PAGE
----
Overdose: Why it Happens & What to Do When it Does

Overdose: Why it Happens & What to Do When it Does

What is an overdose?

In the context of prescription medicines, a dose is an amount of a substance that is generally accepted as safe for the majority of the population and usually results in a desired therapeutic effect with few and/or mild side effects. Because there is a lot of variation among individuals, there is a range of safe doses, which depends on weight, sex, and other factors. Technically, an overdose occurs when a person takes more of a substance than is designed or recommended for an intended effect. However, many illicit substances do not have approved “doses”; therefore, “overdose” more commonly refers to a dangerous amount of a substance that has anywhere from mildly to severely negative effects on the user.

Why do overdoses happen?

There are a number of reasons that drug overdoses happen.

  • Relapse: Many drugs cause tolerance (a need for increased amounts of a drug to get the same effect). If a user has been sober for an extended period, they are likely to return to their last dose of the drug if they relapse. However, during their sober period, their body’s tolerance of the drug has decreased. By using as much as they did when their addiction was at its worst, the relapsing user overestimates what their “clean” body can handle, and an overdose occurs.

     

  • Mixing Drugs with Opposite Effects: Imagine that a group of friends has been drinking heavily at a party. They then decide to snort cocaine and are frustrated when it doesn’t seem to be working as well as they’d like. This happens because alcohol is a Central Nervous System (CNS) depressant and cocaine is a CNS stimulant. When “downers” and “uppers” are combined, they may cancel out the effects of the other, which frustrates already impaired users into increasing their dose. This may lead to an overdose.
  • Intentional Overdoses: When a user feels depressed, they may seek comfort in a substance of abuse. Sometimes the user just intends to take “a little more” than usual to, as they see it, compensate for the sadness they are feeling. Sometimes they don’t even really pay attention to the dose. Sometimes they know very well that the amount they are taking is dangerous and can have highly negative consequences. Depression is a major risk factor for both substance abuse and suicide. (Read our article on Suicide & Substance Abuse: Know the Risks.) In other cases, a user may feel pressured to take more than usual in a social situation.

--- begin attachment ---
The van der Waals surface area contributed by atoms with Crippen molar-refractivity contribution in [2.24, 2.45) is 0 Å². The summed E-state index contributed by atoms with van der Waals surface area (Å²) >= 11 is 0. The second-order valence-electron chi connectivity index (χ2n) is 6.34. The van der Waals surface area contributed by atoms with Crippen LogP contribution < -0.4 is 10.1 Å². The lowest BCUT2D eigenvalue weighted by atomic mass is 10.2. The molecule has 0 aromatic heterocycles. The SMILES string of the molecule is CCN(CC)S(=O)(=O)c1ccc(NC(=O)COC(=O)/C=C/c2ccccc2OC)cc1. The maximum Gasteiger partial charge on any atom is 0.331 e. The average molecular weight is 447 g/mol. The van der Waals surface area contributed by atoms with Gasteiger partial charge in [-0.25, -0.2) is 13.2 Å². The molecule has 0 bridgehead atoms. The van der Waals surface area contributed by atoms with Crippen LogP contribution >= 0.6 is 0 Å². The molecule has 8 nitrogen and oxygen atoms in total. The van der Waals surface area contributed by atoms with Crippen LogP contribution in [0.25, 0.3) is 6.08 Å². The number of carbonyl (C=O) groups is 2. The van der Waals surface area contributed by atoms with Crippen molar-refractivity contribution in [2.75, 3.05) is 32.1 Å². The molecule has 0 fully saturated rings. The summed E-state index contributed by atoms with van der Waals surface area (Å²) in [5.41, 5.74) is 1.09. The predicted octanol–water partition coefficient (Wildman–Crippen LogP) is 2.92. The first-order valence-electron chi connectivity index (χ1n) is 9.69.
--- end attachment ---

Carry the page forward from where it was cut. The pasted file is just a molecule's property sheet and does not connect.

What are the symptoms of an overdose?

The symptoms of an overdose vary by substance.

Alcohol (a.k.a. Alcohol Poisoning)

  • Seizures
  • Vomiting
  • Slow or irregular breathing
  • Low body temperature (including a bluish color to the skin)

Cocaine/Crack:

  • Sweating profusely
  • Unusual or fast heartbeat
  • High blood pressure

Heroin/Opiates:

  • Slow, labored breathing

  • Low blood pressure/weak pulse
  • Small, “pinpoint” pupils
  • Disorientation or unconsciousness

Methamphetamines:

  • Confusion, anxiety, aggression, and/or paranoia
  • Convulsions
  • Rapid breathing and heart rate
  • High body temperature

What should I do if I am with someone when they overdose?

  • Do your best to stay calm. Watching someone you know having difficulty breathing or having seizures can be a scary experience, but your quick thinking and action may be what ultimately saves their life.
  • Determine what substance or substance(s) they consumed. Knowing the type of drug or drugs they consumed – as well as an estimate of the dose and time that has passed since it was taken – can help the EMTs and doctors determine the best way to treat them.
  • Assess their behavior and symptoms. Are they conscious? Are they breathing? Can they respond verbally when you ask them questions? Do they have any of the drug-specific symptoms of an overdose listed above?
  • Get help. If the person has stopped breathing, is unconscious, is turning blue, has chest pains, has a rapid heartbeat, is convulsing, has an elevated or decreased body temperature, and/or any other serious symptoms, you should call 911 or get the person to an emergency room immediately. You may want to consider seeking urgent medical attention even if the person’s symptoms do not seem severe to you. More may be going on inside their body than you are immediately aware of. If you are at a club or other public location, ask the security guards for help. Some people are hesitant to get help because they are worried about the legal complications surrounding the illicit substance that the person has consumed. But consider the alternative – the overdose could potentially be fatal.
  • Keep the person warm and keep the area around them clear. While waiting for help to arrive, keep the person warm if the environment is cold, and if they are convulsing, make sure there is nothing in the area that they might hit or knock over. Make sure that a responsible person, preferably an adult, remains with them until help arrives. Do not attempt to submerge them in cold water to revive them or reduce their temperature – and do not induce vomiting - unless you are instructed to do so by medical professionals.
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